So, without a clear defense, how does Instagram put an end to its virtual drug market? With more than 200 million monthly users, you might think the company shouldn’t simply rely on user-submitted flagging. But, apparently, that’s exactly what it does.
How Instagram’s Drug Deals Go Undetected —VentureBeat
When the iPhone 6 was announced this week, there was one person who received a bigger surprise than most: Espen Haagensen, the photographer behind the phone’s default wallpaper photograph.
Here’s why: Haagensen didn’t know his photo had been selected for this use until the rest of the world saw the photo during the phone’s official announcement.
Dutch graphic design student Zilla van den Born recently conducted an interesting experiment on the power of phoney and misleading photos on social media. For five weeks, Zilla tricked her family and Facebook friends into thinking that she was on a long and exciting vacation through South East Asia. In reality, she never even set foot outside of her home city of Amsterdam.
The iPhone 6 is 9.2% thinner, but this image makes the phone appear 30% thinner, by using different lighting on the new phones and the iPhone 5s. The iPhone 5s is lit from the sides whereas the new iPhones are lit straight on, creating a slimming effect on the rounded edges of the new phones.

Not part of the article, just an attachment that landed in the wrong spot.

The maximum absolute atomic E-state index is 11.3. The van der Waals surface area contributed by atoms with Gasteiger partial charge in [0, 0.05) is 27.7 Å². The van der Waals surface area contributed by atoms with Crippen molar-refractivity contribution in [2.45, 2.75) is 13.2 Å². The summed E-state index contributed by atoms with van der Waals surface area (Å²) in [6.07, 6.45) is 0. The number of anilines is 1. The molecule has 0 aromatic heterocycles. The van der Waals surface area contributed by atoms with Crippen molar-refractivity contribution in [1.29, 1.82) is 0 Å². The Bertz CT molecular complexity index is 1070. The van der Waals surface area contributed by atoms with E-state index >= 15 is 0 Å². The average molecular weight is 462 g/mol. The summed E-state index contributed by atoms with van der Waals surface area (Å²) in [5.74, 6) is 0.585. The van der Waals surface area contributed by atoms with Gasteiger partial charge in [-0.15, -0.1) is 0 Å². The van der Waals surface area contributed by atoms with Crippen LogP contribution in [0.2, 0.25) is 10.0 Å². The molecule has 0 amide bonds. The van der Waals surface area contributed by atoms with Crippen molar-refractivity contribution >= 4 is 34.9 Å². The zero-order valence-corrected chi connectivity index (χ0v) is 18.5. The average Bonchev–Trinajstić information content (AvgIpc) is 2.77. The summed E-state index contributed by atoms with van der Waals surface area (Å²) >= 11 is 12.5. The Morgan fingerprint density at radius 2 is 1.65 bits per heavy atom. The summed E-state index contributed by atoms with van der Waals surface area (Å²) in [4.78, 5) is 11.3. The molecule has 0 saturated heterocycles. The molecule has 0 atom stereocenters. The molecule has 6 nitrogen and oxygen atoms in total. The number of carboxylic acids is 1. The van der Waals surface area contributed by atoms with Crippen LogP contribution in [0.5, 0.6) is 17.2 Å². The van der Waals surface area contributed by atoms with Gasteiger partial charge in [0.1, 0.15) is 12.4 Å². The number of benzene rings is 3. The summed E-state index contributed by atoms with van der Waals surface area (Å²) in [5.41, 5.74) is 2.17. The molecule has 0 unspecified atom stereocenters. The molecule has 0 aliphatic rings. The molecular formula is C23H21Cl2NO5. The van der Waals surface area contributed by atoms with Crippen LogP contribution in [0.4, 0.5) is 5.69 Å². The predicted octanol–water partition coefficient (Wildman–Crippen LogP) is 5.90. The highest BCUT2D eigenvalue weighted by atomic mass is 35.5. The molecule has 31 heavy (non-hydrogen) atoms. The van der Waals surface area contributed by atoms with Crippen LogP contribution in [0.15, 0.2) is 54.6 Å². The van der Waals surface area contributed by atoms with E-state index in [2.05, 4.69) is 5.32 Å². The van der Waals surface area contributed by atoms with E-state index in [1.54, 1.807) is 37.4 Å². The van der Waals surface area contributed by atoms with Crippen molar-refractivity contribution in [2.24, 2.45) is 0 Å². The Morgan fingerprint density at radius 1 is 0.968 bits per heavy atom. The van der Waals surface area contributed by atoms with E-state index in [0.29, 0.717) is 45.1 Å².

Sept. 11 was the most photographed event in history, even if it happened just before the widespread proliferation of cell phone cameras. We were still years away from the true social media revolution, which enables sharing personal information and crowdsourcing efforts to unprecedented degrees. Hell, a lot of people were still tapping AOL through dial-up modems when the arc of history forever changed.
Meet Max Schwartz, a Brooklyn-based lifestyle photographer who has set up a side project that specializes in spicing up your Tinder profile. It’s called Tinder Headshots and its goal is “to help you get the most out of Tinder by taking photos of you that show your true self, or a slightly better looking version.”
Photographers Facing Danger and Death —NYTimes Lens Blog
“It’s sad because Camille Lepage died for pictures that almost nobody was interested in,” he said. “Nobody in the photography business cared for Camille Lepage before she died. Nobody gave her a guarantee. Nobody gave her insurance. Nobody gave her a helmet or a bulletproof vest. Suddenly she dies, and everyone says she was a talented young photographer.”
“I would love for people to care about young talented photographers before they are killed.”